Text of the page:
News . Views . Reviews
Millennials more aware of own damage, TP insurance: Survey
Jan 21, 2016
A large number of millenials have availed own damage (OD) and third party (TP) insurance policies for their cars and bikes, a survey said today.
The survey was conducted by ICICI Lombard General Insurance among 1,073 millennials, comprising both car and two-wheeler owners, spread over Mumbai, Delhi, Pune, Bengaluru, Ahmedabad and Kolkata.
Even as 76 per cent of people surveyed were aware of car insurance policy in OD and TP, 41 per cent had availed of it, the survey report, released here, said.
In case of third party motor insurance, 78 per cent of people surveyed were aware of the insurance policy and 23 per cent among them had already availed of the same.
When it comes to OD and TP bike insurance, 80 per cent respondents were aware of bike insurance policy and 38 per cent among them had already availed of the same.
In case of third party bike insurance, 73 per cent of people surveyed were aware of it, while 23 per cent among them had already availed of the policy, the report said.
The study says that around a quarter of millennial vehicle owners have made claims, whereas bike owners display low familiarity with the claims process.
"The survey reveals that the Indian millennial is concerned about maintaining his/her vehicle through regular servicing.
"However, when it comes to adopting the right safety approach in terms of insuring vehicles and being aware of the processes, for example claims, not many seem to be in the know how," ICICI Lombard Chief - Underwriting, Claims and Reinsurance, Sanjay Datta said.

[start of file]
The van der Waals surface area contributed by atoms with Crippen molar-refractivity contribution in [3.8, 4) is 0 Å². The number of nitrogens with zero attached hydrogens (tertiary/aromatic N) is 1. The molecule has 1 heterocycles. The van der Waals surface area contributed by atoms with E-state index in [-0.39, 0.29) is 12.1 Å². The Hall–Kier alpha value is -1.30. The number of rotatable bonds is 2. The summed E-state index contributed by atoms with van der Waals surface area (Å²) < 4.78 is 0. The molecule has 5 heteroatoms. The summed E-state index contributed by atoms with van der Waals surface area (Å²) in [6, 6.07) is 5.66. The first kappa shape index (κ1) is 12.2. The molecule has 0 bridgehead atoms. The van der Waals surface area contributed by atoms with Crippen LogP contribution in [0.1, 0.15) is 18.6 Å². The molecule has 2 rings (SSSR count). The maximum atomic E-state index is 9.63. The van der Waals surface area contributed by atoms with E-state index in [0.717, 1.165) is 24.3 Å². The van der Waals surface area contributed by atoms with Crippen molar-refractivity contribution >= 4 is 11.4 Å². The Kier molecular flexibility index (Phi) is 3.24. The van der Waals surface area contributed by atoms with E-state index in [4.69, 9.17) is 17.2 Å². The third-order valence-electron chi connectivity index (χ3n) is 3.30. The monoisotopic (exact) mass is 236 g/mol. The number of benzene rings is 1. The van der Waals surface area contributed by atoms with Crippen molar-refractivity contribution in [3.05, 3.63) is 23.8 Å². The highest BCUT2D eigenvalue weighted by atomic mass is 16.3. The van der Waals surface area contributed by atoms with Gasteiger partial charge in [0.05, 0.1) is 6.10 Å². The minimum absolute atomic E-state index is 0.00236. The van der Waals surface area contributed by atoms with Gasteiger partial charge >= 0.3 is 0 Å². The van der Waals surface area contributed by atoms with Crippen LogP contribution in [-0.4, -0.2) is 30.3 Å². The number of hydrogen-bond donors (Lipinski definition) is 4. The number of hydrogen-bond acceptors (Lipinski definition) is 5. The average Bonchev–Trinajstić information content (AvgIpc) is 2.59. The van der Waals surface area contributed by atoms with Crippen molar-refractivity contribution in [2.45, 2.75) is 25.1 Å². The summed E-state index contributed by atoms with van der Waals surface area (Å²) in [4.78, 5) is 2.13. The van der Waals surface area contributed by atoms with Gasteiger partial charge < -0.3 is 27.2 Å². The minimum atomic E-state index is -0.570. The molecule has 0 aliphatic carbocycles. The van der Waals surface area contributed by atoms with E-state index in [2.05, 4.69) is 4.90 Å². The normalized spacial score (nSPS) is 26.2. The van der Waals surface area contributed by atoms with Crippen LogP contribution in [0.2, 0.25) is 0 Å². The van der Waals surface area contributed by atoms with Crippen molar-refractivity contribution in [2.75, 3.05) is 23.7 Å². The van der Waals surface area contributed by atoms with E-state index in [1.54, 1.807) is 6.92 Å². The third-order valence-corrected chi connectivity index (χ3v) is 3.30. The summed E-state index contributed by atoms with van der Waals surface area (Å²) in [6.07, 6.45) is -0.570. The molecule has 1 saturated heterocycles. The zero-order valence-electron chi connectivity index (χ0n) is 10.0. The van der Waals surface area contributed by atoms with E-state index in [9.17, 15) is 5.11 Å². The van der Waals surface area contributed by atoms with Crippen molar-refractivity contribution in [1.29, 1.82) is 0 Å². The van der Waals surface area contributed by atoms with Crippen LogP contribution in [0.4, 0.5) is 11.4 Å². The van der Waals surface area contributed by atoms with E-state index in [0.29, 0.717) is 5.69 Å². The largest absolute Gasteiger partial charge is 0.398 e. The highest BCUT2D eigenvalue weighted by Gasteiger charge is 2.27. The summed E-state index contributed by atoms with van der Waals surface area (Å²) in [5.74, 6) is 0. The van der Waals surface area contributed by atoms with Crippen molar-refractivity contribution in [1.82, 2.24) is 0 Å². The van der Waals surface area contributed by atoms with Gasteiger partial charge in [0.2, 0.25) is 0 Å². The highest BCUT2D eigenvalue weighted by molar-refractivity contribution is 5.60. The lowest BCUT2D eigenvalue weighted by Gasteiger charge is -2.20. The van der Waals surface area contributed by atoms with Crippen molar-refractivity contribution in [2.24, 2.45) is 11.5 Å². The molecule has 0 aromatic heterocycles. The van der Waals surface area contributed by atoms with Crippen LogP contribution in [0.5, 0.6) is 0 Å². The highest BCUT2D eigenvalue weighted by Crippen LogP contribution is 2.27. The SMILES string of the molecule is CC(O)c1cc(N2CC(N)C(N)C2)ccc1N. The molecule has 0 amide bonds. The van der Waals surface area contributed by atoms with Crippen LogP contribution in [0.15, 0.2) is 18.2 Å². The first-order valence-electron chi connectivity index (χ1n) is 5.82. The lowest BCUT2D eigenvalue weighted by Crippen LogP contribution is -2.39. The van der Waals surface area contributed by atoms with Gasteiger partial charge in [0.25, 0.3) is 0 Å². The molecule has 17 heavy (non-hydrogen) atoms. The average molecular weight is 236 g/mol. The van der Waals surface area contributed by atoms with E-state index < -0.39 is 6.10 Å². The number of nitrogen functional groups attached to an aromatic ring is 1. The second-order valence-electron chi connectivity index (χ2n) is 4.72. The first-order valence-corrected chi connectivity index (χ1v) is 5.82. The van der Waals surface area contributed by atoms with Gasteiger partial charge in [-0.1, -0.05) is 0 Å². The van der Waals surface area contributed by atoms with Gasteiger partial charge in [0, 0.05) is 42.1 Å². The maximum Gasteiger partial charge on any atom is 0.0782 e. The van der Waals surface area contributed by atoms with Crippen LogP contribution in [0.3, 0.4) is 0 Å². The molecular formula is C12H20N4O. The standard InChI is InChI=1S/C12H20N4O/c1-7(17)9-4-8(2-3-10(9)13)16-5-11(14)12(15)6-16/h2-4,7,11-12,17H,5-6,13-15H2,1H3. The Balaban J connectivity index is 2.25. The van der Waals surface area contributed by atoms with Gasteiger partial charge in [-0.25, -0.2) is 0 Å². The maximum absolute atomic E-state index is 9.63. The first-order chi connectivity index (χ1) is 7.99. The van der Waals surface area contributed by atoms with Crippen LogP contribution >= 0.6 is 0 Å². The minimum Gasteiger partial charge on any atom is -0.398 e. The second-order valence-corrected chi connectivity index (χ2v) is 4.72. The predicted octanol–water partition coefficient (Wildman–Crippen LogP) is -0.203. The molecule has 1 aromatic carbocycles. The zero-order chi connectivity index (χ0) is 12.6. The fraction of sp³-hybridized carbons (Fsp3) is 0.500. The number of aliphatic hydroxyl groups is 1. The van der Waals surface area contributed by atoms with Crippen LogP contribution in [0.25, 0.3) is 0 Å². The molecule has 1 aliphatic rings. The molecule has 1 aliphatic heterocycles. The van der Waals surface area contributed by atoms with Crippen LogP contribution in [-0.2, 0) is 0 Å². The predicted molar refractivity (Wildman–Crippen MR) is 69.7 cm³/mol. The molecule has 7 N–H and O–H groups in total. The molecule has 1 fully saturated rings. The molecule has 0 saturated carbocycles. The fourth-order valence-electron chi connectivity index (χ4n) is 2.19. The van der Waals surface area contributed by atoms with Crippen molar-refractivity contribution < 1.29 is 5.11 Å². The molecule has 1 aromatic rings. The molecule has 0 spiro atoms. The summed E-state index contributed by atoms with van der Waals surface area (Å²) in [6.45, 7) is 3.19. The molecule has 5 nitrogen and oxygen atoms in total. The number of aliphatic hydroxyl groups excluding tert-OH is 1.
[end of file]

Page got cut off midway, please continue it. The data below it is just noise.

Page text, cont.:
"It is important that multiple stakeholders including insurers work towards increasing awareness," he said.
Millennials from Kolkata emerged as the least inclined to sharing their car with others (at 71 per cent), followed by Pune (54 per cent), while Mumbai showed the highest inclination to car pool, as per the report. Among bike owners, Delhi emerged as the least inclined to
In matters of road safety, almost 40 per cent of car/bike owners claimed they never drove rashly, but when they did, it was only due to a medical emergency.
Some common road safety violations among car owners as per the survey were 'playing loud music' (39 per cent), 'overtaking' (46 per cent) and 'talking on mobile while driving' (39 per cent).
Among bike owners, 'not wearing helmet' (41 per cent), 'lane crossing' (40 per cent), 'jumping signals' (39 per cent) and 'talking on mobile while riding' (39 per cent) were the common causes.
A total of 60 per cent of millennial vehicle owners initiate a claim only when there is a major damage to the vehicle, but more car/bike owners in Kolkata (69 per cent) stated that they would initiate a claim even if there is a minor damage.
Source: Business Standard
Why insurance claims get rejected
Jan 21, 2016
We buy insurance expecting claims to be paid and feel bitter when that does not happen. In an ideal world, insurers would communicate terms in easy-to-follow language; buyers would take the time to read about what they are buying; documents to file a claim would be simple; and helpful customer service executives would ask for bank details to transfer the claim payment. Nothing is further from reality.
I recently watched Steven Spielberg’s Bridge of Spies, a film set during the Cold War, about a first-rate insurance lawyer who used his negotiating skills to strike superb deals for the US with Russia and Cuba. How I wish we had such insurance settlement lawyers represent our own buyers. Claim rejection is high and until there is a better grievance handling system, we would do well to understand why. There is little public information on this subject and I draw from experience with hundreds of claims to list out the main reasons for rejection. Watch out for these in your own insurances.